‘Carte Blanche’ GE Animal Decision Shows Value In GE Free Zones



l6 April 2010

‘Carte Blanche’ GE Animal Decision Shows Value In GE Free Zones

GE Free Northland is appalled at the Environmental Risk Management Authority's (ERMA) decision to give an approval for genetic engineering of sheep, cows, and goats.

"This application shows total disregard for the concerns of the vast majority of New Zealanders and for New Zealand's reputation overseas," said Zelka Grammer, GE free Northland spokesperson. "AgResearch's push for further cloning of GE animals will increase animal suffering".(1)

Expert witness Dr. Judith Carman told the ERMA committee that it was impossible to assess the millions of possible genetic transformations that could be engineered without more specific information. Questions of human, environmental and agricultural safety were unable to be considered. [2]

Genetically engineered animals will be used as bio-factories in an attempt to produce new bio-pharmaceutical proteins. The animals will eventually be discarded into an open offal pit that poses a direct threat to the surrounding ecosystem and groundwater. Any diseases that the GE animals might harbour could enter the ground or be discharged onto the land through effluent and aborted tissue.

"The outdoors conditions are dangerous to New Zealand's biosecurity as they have not evaluated any particular organism and are no stricter than any other decision, just couched in more rhetoric," said Ms. Grammer

In addition, the Royal Commission into Genetic Modification made a key recommendation in 2001 that animals in the food chain should not be used as "bio-reactors".(3)

Lessons from overseas shows it is only a matter of time before the proposed 'Russian roulette' approach to our biosecurity allows pathogens to threaten communities and the economy.

"New Zealand is a unique and beautiful country with a disease free, GE-Free environment. Our farmers must be able to continue to sell their sustainable, profitable, trusted and 100% GE Free pure produce to consumers worldwide," said GE FREE NORTHLAND Chairman Martin Robinson.

With the "double whammy" of the recent Court of Appeal overturning last years High Court decision against AgResearch (who wants to release transgenic animals to undisclosed locations in the North Island), it is all the more imperative that local councils do everything they can to protect ratepayers and the environment.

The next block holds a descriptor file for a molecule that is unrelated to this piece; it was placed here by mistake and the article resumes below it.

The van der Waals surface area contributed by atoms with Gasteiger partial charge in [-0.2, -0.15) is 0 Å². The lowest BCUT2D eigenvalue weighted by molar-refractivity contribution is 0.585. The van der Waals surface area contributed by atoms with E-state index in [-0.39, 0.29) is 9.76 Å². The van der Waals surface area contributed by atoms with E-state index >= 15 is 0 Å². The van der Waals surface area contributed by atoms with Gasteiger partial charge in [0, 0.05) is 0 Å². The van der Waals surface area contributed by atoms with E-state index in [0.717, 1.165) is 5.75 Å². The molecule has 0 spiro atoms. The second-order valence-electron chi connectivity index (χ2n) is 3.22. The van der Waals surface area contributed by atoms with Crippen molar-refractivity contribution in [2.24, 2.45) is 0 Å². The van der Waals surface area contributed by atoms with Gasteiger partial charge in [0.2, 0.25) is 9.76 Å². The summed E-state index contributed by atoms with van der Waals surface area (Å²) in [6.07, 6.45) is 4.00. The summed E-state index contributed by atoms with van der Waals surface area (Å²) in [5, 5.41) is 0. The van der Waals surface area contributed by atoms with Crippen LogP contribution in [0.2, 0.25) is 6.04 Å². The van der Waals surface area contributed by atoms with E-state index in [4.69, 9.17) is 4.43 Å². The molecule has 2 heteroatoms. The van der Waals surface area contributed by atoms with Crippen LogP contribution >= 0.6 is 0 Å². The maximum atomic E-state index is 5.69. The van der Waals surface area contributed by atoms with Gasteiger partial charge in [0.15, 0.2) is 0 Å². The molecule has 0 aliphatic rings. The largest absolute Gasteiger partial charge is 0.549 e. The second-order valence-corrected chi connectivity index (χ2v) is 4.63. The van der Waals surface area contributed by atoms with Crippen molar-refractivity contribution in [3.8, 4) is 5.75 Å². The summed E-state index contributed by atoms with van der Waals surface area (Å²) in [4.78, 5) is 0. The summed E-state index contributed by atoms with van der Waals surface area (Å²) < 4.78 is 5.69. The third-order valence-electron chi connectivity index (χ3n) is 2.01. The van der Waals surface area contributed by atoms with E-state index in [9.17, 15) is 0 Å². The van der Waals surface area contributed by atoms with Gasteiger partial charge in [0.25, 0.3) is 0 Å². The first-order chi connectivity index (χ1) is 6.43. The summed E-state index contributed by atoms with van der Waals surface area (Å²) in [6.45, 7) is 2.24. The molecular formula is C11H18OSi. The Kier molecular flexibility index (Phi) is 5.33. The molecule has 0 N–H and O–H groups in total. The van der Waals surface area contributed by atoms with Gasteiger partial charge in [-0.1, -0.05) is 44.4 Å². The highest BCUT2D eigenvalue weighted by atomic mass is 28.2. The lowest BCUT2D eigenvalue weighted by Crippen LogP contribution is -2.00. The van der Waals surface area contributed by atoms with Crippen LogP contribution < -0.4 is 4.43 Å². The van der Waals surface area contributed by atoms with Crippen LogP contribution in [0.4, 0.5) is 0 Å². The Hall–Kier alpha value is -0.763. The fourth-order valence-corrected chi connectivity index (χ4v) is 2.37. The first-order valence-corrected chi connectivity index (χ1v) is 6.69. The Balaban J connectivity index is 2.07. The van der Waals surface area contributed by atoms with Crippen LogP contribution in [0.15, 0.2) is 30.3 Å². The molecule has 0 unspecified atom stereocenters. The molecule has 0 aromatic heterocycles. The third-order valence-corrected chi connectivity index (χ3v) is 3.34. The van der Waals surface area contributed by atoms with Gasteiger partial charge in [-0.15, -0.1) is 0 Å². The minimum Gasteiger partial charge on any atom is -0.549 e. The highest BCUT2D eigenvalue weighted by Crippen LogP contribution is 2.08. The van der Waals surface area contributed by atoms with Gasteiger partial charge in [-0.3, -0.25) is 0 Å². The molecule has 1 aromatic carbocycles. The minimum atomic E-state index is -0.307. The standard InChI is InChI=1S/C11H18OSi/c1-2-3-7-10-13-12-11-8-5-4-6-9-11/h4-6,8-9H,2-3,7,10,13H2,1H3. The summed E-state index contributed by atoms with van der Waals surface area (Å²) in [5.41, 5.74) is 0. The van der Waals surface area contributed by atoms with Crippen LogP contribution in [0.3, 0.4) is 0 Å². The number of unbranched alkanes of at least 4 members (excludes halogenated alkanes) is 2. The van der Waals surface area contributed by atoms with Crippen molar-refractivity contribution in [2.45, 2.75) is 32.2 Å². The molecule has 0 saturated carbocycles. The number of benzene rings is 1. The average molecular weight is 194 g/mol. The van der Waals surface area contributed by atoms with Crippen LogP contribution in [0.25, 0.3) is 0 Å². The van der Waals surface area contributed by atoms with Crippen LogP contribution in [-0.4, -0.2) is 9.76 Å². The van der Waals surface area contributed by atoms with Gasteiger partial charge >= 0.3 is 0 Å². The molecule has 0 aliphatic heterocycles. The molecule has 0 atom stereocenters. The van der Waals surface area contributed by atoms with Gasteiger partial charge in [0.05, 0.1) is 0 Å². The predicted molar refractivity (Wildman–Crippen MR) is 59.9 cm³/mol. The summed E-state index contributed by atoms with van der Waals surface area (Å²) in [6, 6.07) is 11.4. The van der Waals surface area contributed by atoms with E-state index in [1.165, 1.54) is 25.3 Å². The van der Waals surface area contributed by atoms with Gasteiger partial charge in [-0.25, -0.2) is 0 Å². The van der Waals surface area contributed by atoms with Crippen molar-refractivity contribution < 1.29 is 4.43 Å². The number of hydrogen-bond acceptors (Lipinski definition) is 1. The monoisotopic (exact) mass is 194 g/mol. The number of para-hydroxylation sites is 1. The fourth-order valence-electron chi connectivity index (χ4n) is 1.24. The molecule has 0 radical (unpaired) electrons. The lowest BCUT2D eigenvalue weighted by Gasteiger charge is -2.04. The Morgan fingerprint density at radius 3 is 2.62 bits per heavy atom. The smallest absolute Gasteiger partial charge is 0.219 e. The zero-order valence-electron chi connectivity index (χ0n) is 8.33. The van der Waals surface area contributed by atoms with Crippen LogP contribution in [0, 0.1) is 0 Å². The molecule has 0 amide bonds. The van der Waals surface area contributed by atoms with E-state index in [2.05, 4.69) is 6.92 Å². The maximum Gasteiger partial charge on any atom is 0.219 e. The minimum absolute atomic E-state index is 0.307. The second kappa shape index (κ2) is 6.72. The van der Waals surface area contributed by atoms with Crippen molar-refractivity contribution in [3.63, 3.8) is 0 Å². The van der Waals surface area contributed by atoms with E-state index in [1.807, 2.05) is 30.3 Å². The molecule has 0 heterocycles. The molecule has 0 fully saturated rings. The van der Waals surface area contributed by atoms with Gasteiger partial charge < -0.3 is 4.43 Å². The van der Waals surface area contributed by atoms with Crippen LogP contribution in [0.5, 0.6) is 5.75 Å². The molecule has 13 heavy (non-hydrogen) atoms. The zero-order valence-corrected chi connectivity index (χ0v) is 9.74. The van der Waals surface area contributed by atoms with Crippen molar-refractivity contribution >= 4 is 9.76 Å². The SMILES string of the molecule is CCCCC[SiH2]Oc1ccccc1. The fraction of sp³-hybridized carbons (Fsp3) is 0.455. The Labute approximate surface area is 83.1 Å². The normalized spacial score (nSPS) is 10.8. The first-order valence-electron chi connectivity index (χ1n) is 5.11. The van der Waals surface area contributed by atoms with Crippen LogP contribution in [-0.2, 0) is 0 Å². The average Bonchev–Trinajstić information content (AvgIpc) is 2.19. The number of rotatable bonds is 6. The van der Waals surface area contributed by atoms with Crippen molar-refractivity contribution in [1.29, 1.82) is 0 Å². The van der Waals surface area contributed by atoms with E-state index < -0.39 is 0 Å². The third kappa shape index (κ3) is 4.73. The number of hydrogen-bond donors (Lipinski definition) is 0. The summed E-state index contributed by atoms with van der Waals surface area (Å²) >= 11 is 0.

Chairman of the NRC Environmental Management Committee, Clr Craig Brown, said:

"I am of the opinion that if lobbying of central government (which has already gone on for some years since the creation of the HSNO Act) continues to be unsuccessful in persuading government to take the appropriate action that the regional council and territorial authorities of Northland need to put strong precautionary measures against GMO land use in their District Plans and the Regional Policy Statement."

"Local councils can take the lead in representing the views of New Zealanders and can best protect their interests. The Colmar Brunton GE poll conducted back in November clearly showed that 70%+ or 2/3rds of Northlanders support some type of local regulation of GMO land use."

GE FREE NORTHLAND spokeswoman Zelka Grammer said:

"We cannot rely on central government agencies like ERMA and MAF/Biosecurity NZ to protect our patch. There are serious animal welfare and biosecurity issues surrounding yet another flawed decision by ERMA".

GE FREE NORTHLAND shares the concerns of Local Government NZ and local authorities about the significant deficiencies in the national regulatory regime for GMOs.

"We would like to see either GMO land use prohibited in Northland/Auckland peninsula or the moratorium on GE field trials/releases reinstated," said its spokesperson Zelka Grammer.

"A Regional Exclusion Zone for GMOs would help ensure our region retains the economic and environmental advantage of being GE free," said Ms. Grammer.

GE FREE NORTHLAND supports the innovative work of the Inter Council Working Party on GMOs whose core aim is to protect the regions biosecurity and economy.

We stress that the Northland/Auckland peninsula is ideally placed geographically to achieve the distinction of a Regional Exclusion Zone, which would minimise the economic, environmental, public health and liability exposures from GE release and experiments.

This requires urgent attention given the intentions of AgResearch to experiment with GE on a whatever, wherever, whenever basis as shown in their applications to ERMA. ENDS


Zelka Grammer, Spokesperson 09 432 2155

Martin Robinson, Chairman 09 407 8650




[1] see ERMA Annual Reports 2000-2009, acknowledging that cloning of animals causes deformities see paragraph 6.2.47 about the deformities. [2] Dr Judith Carman witness statement. 01/03/2010

(3) Royal Commission into Genetic Modification report 2001

see recommendation 7.5

"that wherever possible, non-food animals, or animals less likely to find their way into the food chain, be used as bioreactors rather than animals that are a common source of food

access to the Final report on potential breaches of biosecurity at the Pirbright UK site 2007